"Patients in real-world clinical practice are going to be very different from the tightly controlled, well-screened participants who were enrolled in these trials. Microbleeds are very common in Alzheimer's patients, occurring in 18-32%. Now that these findings are available, it's important for a practicing physician to obtain a baseline MRI scan and really pay attention to microbleeds, because that will affect treatment decisions."
Thambisetty cautioned that the new results made no mention of another important safety outcome: loss of brain volume associated with treatment.
Changes in brain volume have been seen associated with other amyloid-lowering treatments, though the reasons for this are poorly understood. Participants in EMERGE and ENGAGE "received numerous MRI scans," Thambisetty said. "This was one of the strengths of the trials. Thanks to an open-label extension we now have more than 2 years of MRI data from meticulously monitored patients, and there has been no mention of brain volume changes despite this being a prespecified outcome. This, for me, is one of the glaring omissions of this paper, and the fact that it's not even mentioned is really worrisome."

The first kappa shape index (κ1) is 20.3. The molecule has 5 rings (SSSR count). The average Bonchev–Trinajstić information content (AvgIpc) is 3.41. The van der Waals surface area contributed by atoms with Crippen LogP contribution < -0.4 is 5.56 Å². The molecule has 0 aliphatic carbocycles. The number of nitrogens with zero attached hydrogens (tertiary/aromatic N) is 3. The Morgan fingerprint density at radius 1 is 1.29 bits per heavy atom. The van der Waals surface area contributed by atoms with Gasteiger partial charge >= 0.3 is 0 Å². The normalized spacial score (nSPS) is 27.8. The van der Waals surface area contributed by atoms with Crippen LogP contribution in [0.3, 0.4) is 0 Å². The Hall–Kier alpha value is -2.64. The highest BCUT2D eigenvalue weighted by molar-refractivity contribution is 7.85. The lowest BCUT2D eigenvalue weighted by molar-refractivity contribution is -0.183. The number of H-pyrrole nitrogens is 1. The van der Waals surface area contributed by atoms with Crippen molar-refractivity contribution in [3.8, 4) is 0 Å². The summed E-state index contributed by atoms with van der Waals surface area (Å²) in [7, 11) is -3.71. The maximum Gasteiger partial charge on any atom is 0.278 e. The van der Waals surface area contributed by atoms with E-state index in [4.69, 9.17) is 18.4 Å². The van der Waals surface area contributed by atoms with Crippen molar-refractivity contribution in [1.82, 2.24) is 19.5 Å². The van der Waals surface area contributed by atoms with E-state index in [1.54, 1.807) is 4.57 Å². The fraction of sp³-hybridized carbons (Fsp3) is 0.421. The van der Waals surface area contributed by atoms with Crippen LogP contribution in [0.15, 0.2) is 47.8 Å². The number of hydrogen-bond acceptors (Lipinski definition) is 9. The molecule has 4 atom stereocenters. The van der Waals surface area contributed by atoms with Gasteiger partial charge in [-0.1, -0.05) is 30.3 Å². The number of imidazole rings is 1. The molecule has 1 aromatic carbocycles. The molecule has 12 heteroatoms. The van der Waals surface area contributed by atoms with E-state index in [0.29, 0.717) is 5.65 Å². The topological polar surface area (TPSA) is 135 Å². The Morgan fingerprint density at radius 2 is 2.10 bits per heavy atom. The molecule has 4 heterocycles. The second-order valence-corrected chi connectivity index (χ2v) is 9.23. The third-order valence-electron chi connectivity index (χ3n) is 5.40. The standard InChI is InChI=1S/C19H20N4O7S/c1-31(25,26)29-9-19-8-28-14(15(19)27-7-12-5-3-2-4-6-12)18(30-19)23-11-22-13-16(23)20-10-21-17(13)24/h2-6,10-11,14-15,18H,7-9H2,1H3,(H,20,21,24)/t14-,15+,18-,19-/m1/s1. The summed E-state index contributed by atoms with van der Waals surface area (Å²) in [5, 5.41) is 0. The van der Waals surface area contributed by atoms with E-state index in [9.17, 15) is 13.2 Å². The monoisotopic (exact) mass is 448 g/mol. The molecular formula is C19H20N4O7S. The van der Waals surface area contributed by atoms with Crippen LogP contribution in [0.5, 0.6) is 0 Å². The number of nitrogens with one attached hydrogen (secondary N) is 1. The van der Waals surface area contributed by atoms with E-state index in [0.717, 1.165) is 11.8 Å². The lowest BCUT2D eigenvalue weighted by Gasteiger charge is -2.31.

The sponsor of the aducanumab trials, Biogen, has yet to publish efficacy findings in a peer-reviewed journal, instead presenting them piecemeal at conferences.
"The current paper was a secondary analysis," Thambisetty said. "The authors say the primary analysis will be published elsewhere. I think it's important to reflect upon the fact that these clinical trials enrolled more than 3,000 participants at more than 300 trial centers in 20 countries. We now have an approved drug that's commercially available. And yet we don't have a single peer-reviewed publication discussing the efficacy data. None of this is in the interest of our patients, or in advancing the science."
The EMERGE and ENGAGE trials were funded by Biogen. Eight of the current paper's 14 authors are Biogen employees. Salloway, the lead author, disclosed financial support from Biogen and other manufacturers, as did two of his coauthors. Thambisetty disclosed no financial conflicts of interest.
This article originally appeared on MDedge.com, part of the Medscape Professional Network.
Lead Image: National Institute of Neurological Disorders and Stroke/NIH
Image 1: Memory and Aging Program at Butler Hospital
Image 2: National Institute on Aging
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Cite this: Microbleeds, Age Contribute to ARIA Risk With Aducanumab - Medscape - Nov 30, 2021.